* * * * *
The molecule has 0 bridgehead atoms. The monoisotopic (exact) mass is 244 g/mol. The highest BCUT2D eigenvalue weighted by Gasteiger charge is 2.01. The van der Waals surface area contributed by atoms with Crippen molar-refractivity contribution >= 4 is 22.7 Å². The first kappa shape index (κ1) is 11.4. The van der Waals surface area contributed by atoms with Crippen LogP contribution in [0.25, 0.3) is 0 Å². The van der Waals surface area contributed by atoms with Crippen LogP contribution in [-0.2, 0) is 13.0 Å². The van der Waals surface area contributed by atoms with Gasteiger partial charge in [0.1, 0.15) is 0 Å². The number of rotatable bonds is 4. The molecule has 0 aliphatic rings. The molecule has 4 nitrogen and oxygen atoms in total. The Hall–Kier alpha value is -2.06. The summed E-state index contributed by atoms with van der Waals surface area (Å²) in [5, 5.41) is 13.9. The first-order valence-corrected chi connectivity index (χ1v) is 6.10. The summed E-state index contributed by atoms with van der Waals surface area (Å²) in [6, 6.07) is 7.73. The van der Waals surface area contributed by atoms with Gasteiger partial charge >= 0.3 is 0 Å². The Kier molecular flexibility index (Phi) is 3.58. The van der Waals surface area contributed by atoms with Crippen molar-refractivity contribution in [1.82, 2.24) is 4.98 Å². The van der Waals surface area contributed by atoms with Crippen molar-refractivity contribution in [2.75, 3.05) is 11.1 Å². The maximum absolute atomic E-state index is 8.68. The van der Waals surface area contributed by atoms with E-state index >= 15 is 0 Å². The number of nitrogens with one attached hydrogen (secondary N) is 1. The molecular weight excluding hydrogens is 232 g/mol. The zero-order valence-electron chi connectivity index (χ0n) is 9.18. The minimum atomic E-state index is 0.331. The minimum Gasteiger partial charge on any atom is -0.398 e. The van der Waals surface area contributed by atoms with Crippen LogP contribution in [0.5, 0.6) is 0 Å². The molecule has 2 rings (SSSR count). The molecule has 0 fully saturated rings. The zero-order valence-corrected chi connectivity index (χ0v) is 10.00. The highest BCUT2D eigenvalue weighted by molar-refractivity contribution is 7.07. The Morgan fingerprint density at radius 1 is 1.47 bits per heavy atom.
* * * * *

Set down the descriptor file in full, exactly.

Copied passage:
The molecule has 0 bridgehead atoms. The monoisotopic (exact) mass is 244 g/mol. The highest BCUT2D eigenvalue weighted by Gasteiger charge is 2.01. The van der Waals surface area contributed by atoms with Crippen molar-refractivity contribution >= 4 is 22.7 Å². The first kappa shape index (κ1) is 11.4. The van der Waals surface area contributed by atoms with Crippen LogP contribution in [0.25, 0.3) is 0 Å². The van der Waals surface area contributed by atoms with Crippen LogP contribution in [-0.2, 0) is 13.0 Å². The van der Waals surface area contributed by atoms with Gasteiger partial charge in [0.1, 0.15) is 0 Å². The number of rotatable bonds is 4. The molecule has 0 aliphatic rings. The molecule has 4 nitrogen and oxygen atoms in total. The Hall–Kier alpha value is -2.06. The summed E-state index contributed by atoms with van der Waals surface area (Å²) in [5, 5.41) is 13.9. The first-order valence-corrected chi connectivity index (χ1v) is 6.10. The summed E-state index contributed by atoms with van der Waals surface area (Å²) in [6, 6.07) is 7.73. The van der Waals surface area contributed by atoms with Gasteiger partial charge >= 0.3 is 0 Å². The Kier molecular flexibility index (Phi) is 3.58. The van der Waals surface area contributed by atoms with Crippen molar-refractivity contribution in [1.82, 2.24) is 4.98 Å². The van der Waals surface area contributed by atoms with Crippen molar-refractivity contribution in [2.75, 3.05) is 11.1 Å². The maximum absolute atomic E-state index is 8.68. The van der Waals surface area contributed by atoms with E-state index >= 15 is 0 Å². The number of nitrogens with one attached hydrogen (secondary N) is 1. The molecular weight excluding hydrogens is 232 g/mol. The zero-order valence-electron chi connectivity index (χ0n) is 9.18. The minimum atomic E-state index is 0.331. The minimum Gasteiger partial charge on any atom is -0.398 e. The van der Waals surface area contributed by atoms with Crippen LogP contribution in [0.5, 0.6) is 0 Å². The molecule has 2 rings (SSSR count). The molecule has 0 fully saturated rings. The zero-order valence-corrected chi connectivity index (χ0v) is 10.00. The highest BCUT2D eigenvalue weighted by molar-refractivity contribution is 7.07. The Morgan fingerprint density at radius 1 is 1.47 bits per heavy atom.